By Betsy Rothstein - 09/12/07 05:26 PM EDT
On Monday night, Washington learned that many powerful people named on GQ’s “50 Most Powerful People in D.C.” list must be off doing whatever they do that makes them powerful, because they weren’t at Café Milano in Georgetown to celebrate the culmination of their years of being so important.
Among the first of the 20 “powerful” who did show up to the party was Steve Elmendorf (a.k.a. Elmo), a political consultant and former top aide to former Minority Leader Dick Gephardt (D-Mo.).
“Where are the celebrities?” he asked, standing in the sparse room of partygoers. “I want to see some celebrities!”
Does Elmendorf (No. 33 on the list) feel powerful? “Some days, yes,” he said. And then, laughing, he added, “Some days, no. Most days, no.”
Clearly something powerful was going on. Later in the party, Elmendorf momentarily separated himself from the crowd to do what Washington power people do best — they text.
Just then, another among his stripe of powerful showed up: Senate Judiciary Committee Chairman Patrick LeahyPatrick Leahy'CREATES Act' would only create more lawsuits Sanders, liberals press Obama to expand closure of private prisons Police union: Clinton snubbed us MORE (D-Vt.). Leahy shares a spot — No. 18 — on the list with House Oversight and Reform Committee Chairman Henry Waxman (D-Calif.).
Leahy did not seem chagrined to occupy a shared slot with Waxman. After all, Leahy joked, they have the same receding hairline. When asked about their power, Leahy replied, “We discuss it on our daily trip to the barbershop.”
On a more serious, less hairy note, the senator added, “Henry is a dear friend of mine.”
Gradually the party picked up, and the temperature in the room rose. Jackets came off. Sweat poured off people’s faces. The restaurant packed in well-dressed, well-coiffed spectators, but sadly, many of the magazine’s most powerful people were not among them. Waiters roamed, handing out fanciful hors d’oeuvres such as truffles perched on little spoons, caviar on crackers, miniature quiches and Greek-stuffed olives with a shred of veal. Most guests drank goblets of red and white wine.
“It looks like a wake,” one partygoer mused, looking out into a sea of people dressed in New York black. Meanwhile, the music was ill-fitting for this powerful crowd. One partygoer described the tunes as “Malaysian techno-fusion mixed with Hopi-Indian mating ritual.”
Among those who didn’t show up to claim their mantle of power: Secretary of State Condoleezza Rice (No. 1); New York Democratic Sen. Hillary Rodham Clinton (No. 8); and Illinois Democratic Sen. Barack ObamaBarack ObamaSeven ways the Clinton Foundation failed to meet its transparency promises Administration proposes visa program for entrepreneurs Trump was wrong: Kaine is a liberal in a moderate's clothing MORE (No. 20).
The star of the evening clearly was Leahy. After all, pickings were slim and someone had to assume the power post. “I don’t think of myself that way at all,” the Vermont senator said, amidst flash bulbs. Snap! Snap! “I feel I’m the same person I always was.”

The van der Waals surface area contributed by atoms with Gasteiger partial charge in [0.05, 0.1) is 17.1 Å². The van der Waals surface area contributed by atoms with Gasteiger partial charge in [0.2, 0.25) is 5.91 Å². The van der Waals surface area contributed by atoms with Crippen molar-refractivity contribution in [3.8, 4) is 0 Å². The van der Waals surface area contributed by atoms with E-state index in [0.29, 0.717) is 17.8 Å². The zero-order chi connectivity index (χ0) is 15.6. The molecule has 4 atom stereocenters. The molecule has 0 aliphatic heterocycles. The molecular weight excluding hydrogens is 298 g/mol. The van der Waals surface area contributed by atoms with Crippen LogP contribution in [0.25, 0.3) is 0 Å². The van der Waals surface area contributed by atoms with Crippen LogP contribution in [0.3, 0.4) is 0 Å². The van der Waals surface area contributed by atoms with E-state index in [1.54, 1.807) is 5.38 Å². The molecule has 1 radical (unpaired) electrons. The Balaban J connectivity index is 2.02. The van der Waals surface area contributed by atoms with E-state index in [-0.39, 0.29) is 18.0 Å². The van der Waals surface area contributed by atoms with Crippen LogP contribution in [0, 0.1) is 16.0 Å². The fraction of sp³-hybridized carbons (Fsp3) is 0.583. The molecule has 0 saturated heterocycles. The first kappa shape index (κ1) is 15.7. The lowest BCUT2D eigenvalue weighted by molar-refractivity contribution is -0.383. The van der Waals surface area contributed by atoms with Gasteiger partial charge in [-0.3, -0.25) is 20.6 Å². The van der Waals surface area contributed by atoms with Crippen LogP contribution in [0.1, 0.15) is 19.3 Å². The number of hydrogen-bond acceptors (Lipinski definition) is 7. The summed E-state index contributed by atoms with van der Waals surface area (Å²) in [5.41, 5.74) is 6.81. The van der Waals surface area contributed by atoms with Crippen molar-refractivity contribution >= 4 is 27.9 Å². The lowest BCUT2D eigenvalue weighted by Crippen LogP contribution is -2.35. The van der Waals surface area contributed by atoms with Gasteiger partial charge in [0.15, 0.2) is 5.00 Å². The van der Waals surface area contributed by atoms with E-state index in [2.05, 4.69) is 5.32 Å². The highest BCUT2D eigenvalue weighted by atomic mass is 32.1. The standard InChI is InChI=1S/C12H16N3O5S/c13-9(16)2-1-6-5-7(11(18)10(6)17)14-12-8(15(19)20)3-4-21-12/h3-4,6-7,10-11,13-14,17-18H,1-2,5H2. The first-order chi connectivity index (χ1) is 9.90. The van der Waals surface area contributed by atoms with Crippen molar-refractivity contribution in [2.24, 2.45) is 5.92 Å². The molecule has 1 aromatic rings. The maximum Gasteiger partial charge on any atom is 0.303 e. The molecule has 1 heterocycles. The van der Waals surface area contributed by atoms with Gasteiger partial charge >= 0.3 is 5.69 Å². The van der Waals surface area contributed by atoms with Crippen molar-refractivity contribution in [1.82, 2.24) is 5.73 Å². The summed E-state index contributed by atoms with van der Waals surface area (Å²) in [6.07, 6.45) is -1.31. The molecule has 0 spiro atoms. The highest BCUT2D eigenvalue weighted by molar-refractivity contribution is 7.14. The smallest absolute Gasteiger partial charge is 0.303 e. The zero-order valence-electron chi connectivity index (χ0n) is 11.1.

To be sure his head doesn’t get too big with such an accolade, Leahy recalled what his children had to say after they heard he was among the city’s most powerful.
“My kids asked me, ‘Who voted?’” he said.
Midway through the evening, a rumor circulated that No. 2 on the list, Senate Majority Leader Harry ReidHarry Reid10 most expensive House races McConnell: Senate won't take up TPP this year Politicians can’t afford to ignore Latinos MORE (D-Nev.), was on his way. He never made it. But a few other powerful people on GQ’s list trickled in as the night wore on. Among them were The Washington Post’s Dana Priest; The Palm’s executive director, Tommy Jacomo; and Bill Novelli, CEO of AARP. Billy Tauzin, president of the Pharmaceutical Research and Manufacturers of America, also briefly showed up.
The power grew more powerful as the night marched on. Later arrivals included Heritage Foundation President Ed Feulner; the State Department’s senior Arabic diplomatic interpreter, Gamal Helal; attorney Michael Hausfeld; and Washington Post National Editor Susan Glasser.
Also making an appearance were Ed Corrigan, executive director of the Senate Republican Steering Committee; Democratic fundraiser Nancy Jacobson; Isabelle Goetz, Washington’s premier hair stylist to the pols, of Christophe Salon; Washington Redskins owner Dan Snyder; FCC Chairman Kevin Martin; Susan McCue, president of the ONE Campaign; New Democrat Network President Simon Rosenberg; political cartoonist Tom Toles; and the CEO of the Center for American Progress, John Podesta.
At 7:40 p.m., No. 17, otherwise known as Rep. Rahm Emanuel (D-Ill.), showed up. Elmendorf immediately sought him out — perhaps for solace more than anything else of making an appearance at your own power party (powerful solace, of course).
Also among those in the crowd were powerful people-in-training. There was lobbyist and longtime Jack Abramoff protégé Todd Boulanger, senior vice president of Cassidy & Associates, and his wife, Jessica, communications director for the National Republican Congressional Committee; Federal Strategy Group lobbyist Jason Roe (who claimed to be No. 51 on GQ’s list); CNN White House correspondents Ed Henry and Suzanne Malvaux; and lobbyist Tom Quinn of Venable. Also in the mix was the brand-new owner of Teatro Goldoni, Michael Kosmides.
As one partygoer put it, “It’s the 50 most powerful people. The only thing missing are the most powerful people.”